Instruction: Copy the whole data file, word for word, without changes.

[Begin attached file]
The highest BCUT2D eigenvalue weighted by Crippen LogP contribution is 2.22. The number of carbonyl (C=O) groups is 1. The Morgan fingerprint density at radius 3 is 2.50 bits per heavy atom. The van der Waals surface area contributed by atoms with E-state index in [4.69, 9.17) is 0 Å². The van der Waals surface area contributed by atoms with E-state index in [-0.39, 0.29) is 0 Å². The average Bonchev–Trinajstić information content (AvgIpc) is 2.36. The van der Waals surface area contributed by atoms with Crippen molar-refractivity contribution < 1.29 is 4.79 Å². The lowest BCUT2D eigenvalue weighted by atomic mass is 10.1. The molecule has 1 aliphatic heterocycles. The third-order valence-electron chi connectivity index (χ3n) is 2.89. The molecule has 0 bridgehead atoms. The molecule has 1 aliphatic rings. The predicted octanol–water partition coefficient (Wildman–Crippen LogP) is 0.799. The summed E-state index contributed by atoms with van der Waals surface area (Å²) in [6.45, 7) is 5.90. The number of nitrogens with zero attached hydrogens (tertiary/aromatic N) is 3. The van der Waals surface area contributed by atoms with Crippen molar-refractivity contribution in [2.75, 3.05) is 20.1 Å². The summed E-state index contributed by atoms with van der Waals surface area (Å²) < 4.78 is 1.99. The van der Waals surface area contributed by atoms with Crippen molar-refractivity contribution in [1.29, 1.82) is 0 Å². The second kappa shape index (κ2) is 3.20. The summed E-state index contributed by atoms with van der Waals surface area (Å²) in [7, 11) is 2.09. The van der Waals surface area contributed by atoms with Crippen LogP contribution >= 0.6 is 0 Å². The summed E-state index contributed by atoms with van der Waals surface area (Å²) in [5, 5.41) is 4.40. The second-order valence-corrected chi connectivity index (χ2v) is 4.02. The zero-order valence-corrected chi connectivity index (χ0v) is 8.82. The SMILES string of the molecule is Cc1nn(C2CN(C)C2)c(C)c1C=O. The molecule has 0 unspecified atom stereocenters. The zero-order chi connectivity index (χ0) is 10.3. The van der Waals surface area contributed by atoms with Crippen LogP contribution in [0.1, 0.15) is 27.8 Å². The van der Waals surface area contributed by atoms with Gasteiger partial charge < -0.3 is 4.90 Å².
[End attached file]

The highest BCUT2D eigenvalue weighted by Crippen LogP contribution is 2.22. The number of carbonyl (C=O) groups is 1. The Morgan fingerprint density at radius 3 is 2.50 bits per heavy atom. The van der Waals surface area contributed by atoms with E-state index in [4.69, 9.17) is 0 Å². The van der Waals surface area contributed by atoms with E-state index in [-0.39, 0.29) is 0 Å². The average Bonchev–Trinajstić information content (AvgIpc) is 2.36. The van der Waals surface area contributed by atoms with Crippen molar-refractivity contribution < 1.29 is 4.79 Å². The lowest BCUT2D eigenvalue weighted by atomic mass is 10.1. The molecule has 1 aliphatic heterocycles. The third-order valence-electron chi connectivity index (χ3n) is 2.89. The molecule has 0 bridgehead atoms. The molecule has 1 aliphatic rings. The predicted octanol–water partition coefficient (Wildman–Crippen LogP) is 0.799. The summed E-state index contributed by atoms with van der Waals surface area (Å²) in [6.45, 7) is 5.90. The number of nitrogens with zero attached hydrogens (tertiary/aromatic N) is 3. The van der Waals surface area contributed by atoms with Crippen molar-refractivity contribution in [2.75, 3.05) is 20.1 Å². The summed E-state index contributed by atoms with van der Waals surface area (Å²) < 4.78 is 1.99. The van der Waals surface area contributed by atoms with Crippen molar-refractivity contribution in [1.29, 1.82) is 0 Å². The second kappa shape index (κ2) is 3.20. The summed E-state index contributed by atoms with van der Waals surface area (Å²) in [7, 11) is 2.09. The van der Waals surface area contributed by atoms with Crippen LogP contribution >= 0.6 is 0 Å². The summed E-state index contributed by atoms with van der Waals surface area (Å²) in [5, 5.41) is 4.40. The second-order valence-corrected chi connectivity index (χ2v) is 4.02. The zero-order valence-corrected chi connectivity index (χ0v) is 8.82. The SMILES string of the molecule is Cc1nn(C2CN(C)C2)c(C)c1C=O. The molecule has 0 unspecified atom stereocenters. The zero-order chi connectivity index (χ0) is 10.3. The van der Waals surface area contributed by atoms with Crippen LogP contribution in [0.1, 0.15) is 27.8 Å². The van der Waals surface area contributed by atoms with Gasteiger partial charge < -0.3 is 4.90 Å².